By providing developer-friendly location data, application program interface (API), and software development kit (SDK), these companies let their customers design, build and develop custom applications using their platforms.
Location data platform companies also offer data management, data augmentation, data analytics and data visualization services in their platforms. In a way, the location data platform providers are the one-stop solution for all services with regards to location data and analytics application.
This is a critical responsibility of the industry, as opined by Greg Van den Heuvel, Chief Operations Officer, Pitney Bowes Software and Data. “Without a deep understanding of the myriad data sources necessary for complete location analytics (sensors, both land-based and remote) and the ability to organize and geo-enrich these data, achieving even sustainable living will not be possible,” he says.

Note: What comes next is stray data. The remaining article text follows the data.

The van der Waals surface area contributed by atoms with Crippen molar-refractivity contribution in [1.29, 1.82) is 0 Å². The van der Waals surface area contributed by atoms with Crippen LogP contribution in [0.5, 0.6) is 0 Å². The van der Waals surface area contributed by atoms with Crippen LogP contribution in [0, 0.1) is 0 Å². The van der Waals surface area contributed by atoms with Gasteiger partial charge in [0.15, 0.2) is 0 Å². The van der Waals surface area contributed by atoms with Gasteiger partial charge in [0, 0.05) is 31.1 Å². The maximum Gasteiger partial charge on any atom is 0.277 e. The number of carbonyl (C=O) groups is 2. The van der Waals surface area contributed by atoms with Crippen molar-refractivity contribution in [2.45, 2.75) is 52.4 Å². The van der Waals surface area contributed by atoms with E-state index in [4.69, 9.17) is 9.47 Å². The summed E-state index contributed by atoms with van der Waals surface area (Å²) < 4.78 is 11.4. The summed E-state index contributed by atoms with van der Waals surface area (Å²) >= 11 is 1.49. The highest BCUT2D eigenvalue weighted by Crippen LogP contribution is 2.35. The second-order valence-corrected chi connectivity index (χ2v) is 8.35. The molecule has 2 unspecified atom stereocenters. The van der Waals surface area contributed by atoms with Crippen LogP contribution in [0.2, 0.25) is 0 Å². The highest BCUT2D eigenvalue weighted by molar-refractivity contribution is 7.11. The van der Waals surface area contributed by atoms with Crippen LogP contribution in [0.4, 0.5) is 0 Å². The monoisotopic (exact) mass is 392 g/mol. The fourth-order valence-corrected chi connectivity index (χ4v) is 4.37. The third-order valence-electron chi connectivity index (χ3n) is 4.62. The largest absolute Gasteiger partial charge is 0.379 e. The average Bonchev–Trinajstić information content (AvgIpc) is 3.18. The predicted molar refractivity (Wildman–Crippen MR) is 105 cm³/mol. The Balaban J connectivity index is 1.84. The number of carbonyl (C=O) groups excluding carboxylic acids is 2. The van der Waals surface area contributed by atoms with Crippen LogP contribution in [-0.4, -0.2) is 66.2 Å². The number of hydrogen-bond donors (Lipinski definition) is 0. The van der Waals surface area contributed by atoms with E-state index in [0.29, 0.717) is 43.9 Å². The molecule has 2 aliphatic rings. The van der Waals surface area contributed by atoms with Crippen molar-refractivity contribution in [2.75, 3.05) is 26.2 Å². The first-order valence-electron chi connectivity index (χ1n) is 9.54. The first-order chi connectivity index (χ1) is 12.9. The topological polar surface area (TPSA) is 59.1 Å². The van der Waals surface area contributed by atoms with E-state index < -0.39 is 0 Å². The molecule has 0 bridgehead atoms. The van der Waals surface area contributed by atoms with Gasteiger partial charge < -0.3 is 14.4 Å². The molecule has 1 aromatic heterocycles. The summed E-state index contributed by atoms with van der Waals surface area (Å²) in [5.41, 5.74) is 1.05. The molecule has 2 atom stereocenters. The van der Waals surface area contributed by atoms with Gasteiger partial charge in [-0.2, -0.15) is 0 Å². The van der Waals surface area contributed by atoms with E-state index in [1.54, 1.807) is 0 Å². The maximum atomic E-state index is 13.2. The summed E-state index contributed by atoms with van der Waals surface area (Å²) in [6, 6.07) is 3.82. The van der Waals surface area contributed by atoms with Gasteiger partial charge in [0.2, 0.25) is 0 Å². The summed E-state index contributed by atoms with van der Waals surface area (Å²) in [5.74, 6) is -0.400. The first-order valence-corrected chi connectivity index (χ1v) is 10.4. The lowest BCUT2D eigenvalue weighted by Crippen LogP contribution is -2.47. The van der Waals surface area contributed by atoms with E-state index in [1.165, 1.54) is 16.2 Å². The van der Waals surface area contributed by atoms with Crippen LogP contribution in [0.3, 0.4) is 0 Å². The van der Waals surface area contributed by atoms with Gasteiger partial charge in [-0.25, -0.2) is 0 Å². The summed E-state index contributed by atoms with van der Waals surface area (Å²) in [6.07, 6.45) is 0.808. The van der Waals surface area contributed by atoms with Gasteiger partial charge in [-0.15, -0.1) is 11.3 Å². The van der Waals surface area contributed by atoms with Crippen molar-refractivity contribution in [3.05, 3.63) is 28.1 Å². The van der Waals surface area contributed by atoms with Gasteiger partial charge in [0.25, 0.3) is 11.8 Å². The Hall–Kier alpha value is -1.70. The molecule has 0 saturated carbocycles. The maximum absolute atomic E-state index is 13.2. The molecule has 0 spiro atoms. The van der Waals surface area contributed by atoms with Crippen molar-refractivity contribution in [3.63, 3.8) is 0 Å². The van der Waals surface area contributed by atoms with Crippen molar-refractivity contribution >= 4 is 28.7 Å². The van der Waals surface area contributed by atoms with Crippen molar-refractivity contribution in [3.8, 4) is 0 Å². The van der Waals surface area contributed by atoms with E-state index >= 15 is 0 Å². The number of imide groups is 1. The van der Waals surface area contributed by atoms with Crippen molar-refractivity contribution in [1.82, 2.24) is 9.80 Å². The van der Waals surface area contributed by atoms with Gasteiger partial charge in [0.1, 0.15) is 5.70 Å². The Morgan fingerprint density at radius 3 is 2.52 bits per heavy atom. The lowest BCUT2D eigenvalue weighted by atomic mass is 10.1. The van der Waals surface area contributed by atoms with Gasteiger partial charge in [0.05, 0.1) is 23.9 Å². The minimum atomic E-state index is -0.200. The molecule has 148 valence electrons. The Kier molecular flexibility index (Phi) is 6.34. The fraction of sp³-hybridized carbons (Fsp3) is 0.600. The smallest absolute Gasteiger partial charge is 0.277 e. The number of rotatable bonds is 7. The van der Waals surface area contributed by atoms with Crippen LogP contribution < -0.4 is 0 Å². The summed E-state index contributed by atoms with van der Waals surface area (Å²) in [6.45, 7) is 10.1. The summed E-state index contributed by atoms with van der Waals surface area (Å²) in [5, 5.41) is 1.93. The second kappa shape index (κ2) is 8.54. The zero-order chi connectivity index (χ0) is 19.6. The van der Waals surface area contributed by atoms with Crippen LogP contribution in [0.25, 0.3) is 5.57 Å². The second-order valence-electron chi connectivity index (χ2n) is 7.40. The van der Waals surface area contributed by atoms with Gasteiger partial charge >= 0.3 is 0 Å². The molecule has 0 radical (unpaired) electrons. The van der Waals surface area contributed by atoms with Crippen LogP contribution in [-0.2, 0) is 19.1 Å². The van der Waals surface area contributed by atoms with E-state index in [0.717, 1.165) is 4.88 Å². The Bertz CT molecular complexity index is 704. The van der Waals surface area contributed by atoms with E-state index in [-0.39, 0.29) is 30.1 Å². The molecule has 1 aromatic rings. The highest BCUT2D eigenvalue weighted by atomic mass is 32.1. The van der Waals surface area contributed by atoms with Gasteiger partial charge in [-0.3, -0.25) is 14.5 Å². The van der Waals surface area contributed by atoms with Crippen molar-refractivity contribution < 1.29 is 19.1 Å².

The niche ecosystem
As businesses and consumers alike see more value and additional uses of location data, more players are starting to venture into the location field. These new entrants, mostly in the form of startups and small and medium enterprises (SMEs), have created their own niche in the market by providing customized and ready-to-use location-based solutions for specific end-users. Such companies are in the second-tier structure of the value chain.